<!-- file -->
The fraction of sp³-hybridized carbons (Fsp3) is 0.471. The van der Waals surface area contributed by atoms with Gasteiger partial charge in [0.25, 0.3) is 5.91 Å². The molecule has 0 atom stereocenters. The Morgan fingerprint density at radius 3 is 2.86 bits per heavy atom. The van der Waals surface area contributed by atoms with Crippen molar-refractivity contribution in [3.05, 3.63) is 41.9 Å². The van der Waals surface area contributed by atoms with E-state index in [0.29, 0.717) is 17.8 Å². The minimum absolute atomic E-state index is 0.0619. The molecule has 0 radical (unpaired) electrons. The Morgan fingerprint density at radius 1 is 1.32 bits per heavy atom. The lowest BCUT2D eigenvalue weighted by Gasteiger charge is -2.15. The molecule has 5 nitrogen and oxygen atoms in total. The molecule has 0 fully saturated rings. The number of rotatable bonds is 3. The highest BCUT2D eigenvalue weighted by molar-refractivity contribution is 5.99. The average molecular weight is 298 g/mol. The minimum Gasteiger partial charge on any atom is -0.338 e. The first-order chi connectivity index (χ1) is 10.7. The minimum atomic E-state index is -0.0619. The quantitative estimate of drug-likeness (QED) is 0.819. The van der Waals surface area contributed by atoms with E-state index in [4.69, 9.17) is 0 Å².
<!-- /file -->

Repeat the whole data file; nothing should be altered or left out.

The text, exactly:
The fraction of sp³-hybridized carbons (Fsp3) is 0.471. The van der Waals surface area contributed by atoms with Gasteiger partial charge in [0.25, 0.3) is 5.91 Å². The molecule has 0 atom stereocenters. The Morgan fingerprint density at radius 3 is 2.86 bits per heavy atom. The van der Waals surface area contributed by atoms with Crippen molar-refractivity contribution in [3.05, 3.63) is 41.9 Å². The van der Waals surface area contributed by atoms with E-state index in [0.29, 0.717) is 17.8 Å². The minimum absolute atomic E-state index is 0.0619. The molecule has 0 radical (unpaired) electrons. The Morgan fingerprint density at radius 1 is 1.32 bits per heavy atom. The lowest BCUT2D eigenvalue weighted by Gasteiger charge is -2.15. The molecule has 5 nitrogen and oxygen atoms in total. The molecule has 0 fully saturated rings. The number of rotatable bonds is 3. The highest BCUT2D eigenvalue weighted by molar-refractivity contribution is 5.99. The average molecular weight is 298 g/mol. The minimum Gasteiger partial charge on any atom is -0.338 e. The first-order chi connectivity index (χ1) is 10.7. The minimum atomic E-state index is -0.0619. The quantitative estimate of drug-likeness (QED) is 0.819. The van der Waals surface area contributed by atoms with E-state index in [4.69, 9.17) is 0 Å².